Long before “Juno” was a hip movie there was a band by that name from Seattle, Washington that existed from 1995-2003. Juno may very well be the most under-rated band of all-time, they were that good and that important but unfortunately for them the fact they created music that was 100% original and unique the mainstream music world overlooked them. Pathetically sad.
The first time I heard Juno is when Bobby Lerma from The Father Figures walked into the Hat Club years ago and handed me a copy of the band’s sophomore effort A Future Lived in Past Tense. He told me to play the eleventh track on the album “Killing It In a Quiet Way”. The track started off innocently enough, simple beat, mellow tempo, gentle vocal delivery. All of sudden an onslaught of guitars appeared 32 seconds into the song for a few moments and the singer’s delivery changed to a subdued roar. It was over fairly quick and the song reverted back to its original state. That changed again after the next verse of the song but this time the tempo remained at that higher level, building and building until the band launched into the pulverizing second half of the song that was all guitars, bass and drums, no vocals to speak of and I was blown away. The immense power of the guitars was only matched by how many different things were going on at the same time, which I interpreted as Juno doing a lot of extra work in the studio to create that explosive guitar sound.
Then Bobby told me the band had three guitarists. WHAT?!
That does not happen in any genre of music, let alone alternative rock/indie rock/whatever the hell these guys were supposed to be classified as. That is the one defining characteristic of Juno that keeps this band so relevant in my collection today, they simply do not fit any one genre. Some music critics when the band was active even had the nerve to classify the band as emo. If that is the case Juno fit that classification in the same manner a band such as Sunny Day Real Estate did, not the whiny bullshit that became popular in the late nineties and early 2000s. Juno may have created music during that same period but in no way did their music follow that same blueprint. The punk rock aesthetic of D.C. bands such as Embrace and Rites of Spring was more in line with what Juno played.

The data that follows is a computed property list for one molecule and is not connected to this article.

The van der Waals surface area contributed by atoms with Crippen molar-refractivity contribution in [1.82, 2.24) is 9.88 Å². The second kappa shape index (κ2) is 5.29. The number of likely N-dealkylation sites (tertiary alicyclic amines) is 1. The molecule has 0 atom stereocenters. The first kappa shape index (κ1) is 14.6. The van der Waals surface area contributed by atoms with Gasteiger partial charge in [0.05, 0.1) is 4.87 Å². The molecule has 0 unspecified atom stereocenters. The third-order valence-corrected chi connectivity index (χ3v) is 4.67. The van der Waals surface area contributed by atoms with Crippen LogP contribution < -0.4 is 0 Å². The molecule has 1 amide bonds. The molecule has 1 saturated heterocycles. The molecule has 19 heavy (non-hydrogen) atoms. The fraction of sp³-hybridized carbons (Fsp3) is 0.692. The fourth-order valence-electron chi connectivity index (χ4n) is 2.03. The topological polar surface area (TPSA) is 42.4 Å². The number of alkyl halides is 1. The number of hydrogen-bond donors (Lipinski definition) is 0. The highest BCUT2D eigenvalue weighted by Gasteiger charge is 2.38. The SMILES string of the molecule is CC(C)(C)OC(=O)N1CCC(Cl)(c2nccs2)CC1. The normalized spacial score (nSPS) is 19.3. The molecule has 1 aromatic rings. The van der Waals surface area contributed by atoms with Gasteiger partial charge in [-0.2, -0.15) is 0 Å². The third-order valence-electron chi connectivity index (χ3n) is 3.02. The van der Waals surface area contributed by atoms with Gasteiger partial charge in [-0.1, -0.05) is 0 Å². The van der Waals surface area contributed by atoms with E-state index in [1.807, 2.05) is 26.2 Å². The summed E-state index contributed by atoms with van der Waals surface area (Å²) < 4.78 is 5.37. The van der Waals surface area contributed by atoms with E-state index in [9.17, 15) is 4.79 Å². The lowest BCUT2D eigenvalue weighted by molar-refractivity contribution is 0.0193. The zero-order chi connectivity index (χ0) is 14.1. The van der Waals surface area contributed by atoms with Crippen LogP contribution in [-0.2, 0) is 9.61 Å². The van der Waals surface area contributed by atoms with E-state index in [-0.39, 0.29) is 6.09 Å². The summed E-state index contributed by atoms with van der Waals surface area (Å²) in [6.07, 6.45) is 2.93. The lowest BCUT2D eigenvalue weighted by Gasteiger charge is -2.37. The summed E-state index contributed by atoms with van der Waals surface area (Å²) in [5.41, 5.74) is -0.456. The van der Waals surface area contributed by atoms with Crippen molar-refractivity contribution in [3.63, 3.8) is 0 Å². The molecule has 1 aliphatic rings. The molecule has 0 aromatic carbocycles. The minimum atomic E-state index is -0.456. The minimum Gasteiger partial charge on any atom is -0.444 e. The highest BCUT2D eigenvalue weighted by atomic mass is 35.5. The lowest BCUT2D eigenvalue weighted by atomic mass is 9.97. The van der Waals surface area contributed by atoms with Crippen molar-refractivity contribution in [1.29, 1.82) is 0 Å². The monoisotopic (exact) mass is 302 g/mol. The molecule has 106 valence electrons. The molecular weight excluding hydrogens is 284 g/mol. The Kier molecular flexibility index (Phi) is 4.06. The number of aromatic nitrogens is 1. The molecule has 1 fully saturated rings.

It took some work but I finally found a copy of A Future Lived in Past Tense and was completely overwhelmed. Did I treasure every song immediately? Absolutely not but that is what made this album so special. The first few plays of the album it was the explosive juggernaut of “Killing It In a Quiet Way”, “Covered With Hair”, “You Are the Beautiful Conductor of This Orchestra”, “A Thousand Motors Pressed Upon the Heart” and “Help is on the Way” that kept me playing the disc over and over. Months passed before the more somber tracks such as “The Trail of Your Blood In the Snow”, “We Slept In Rented Rooms (The Old School Bush)” and most notably “The French Letter” made the proper impression on me and once they did I fully realized that A Future Lived in Past Tense was not just a very good or even a great album. This record is firmly planted in the top 10 of my Favorite Albums of All-Time and I can honestly say I actually like the album more and more as time passes. It really is that good.
I think what amazes me most as a listener is the fact that of those eight tracks I listed (out of a total of 13 on the album), six of them were my favorite song on the record at one time or another. It changes often, another testament to the staying power of this album. What is even more frightening is how the band’s 1999 debut This Is the Way It Goes and Goes and Goes is almost as good, with the tracks “Venus on 9th Street” and the astonishing “Leave a Clean Camp and a Dead Fire” my two favorite songs from this band.
It is tragic that this band did not become huge. They were never meant for that level of mainstream success though, listening to Juno requires too much mental exercise. It is much easier to succumb to listening to the pop drivel that infects the radio airwaves. My suggestion? Go out and get A Future Lived in Past Tense and This Is the Way It Goes and Goes and Goes and discover a band that deserves the tag “epic”, a description that in my opinion gets thrown around far too much.
I love this band so much that you get two videos, one from each album. “The French Letter” from A Future Lived in Past Tense leads things off with “Leave a Clean Camp and a Dead Fire” from This Is the Way It Goes and Goes and Goes the second video. Both songs clock in around 10 minutes and take some time to build up to the meteoric climaxes. Enjoy!
Album Inspiration: A Future Lived in Past Tense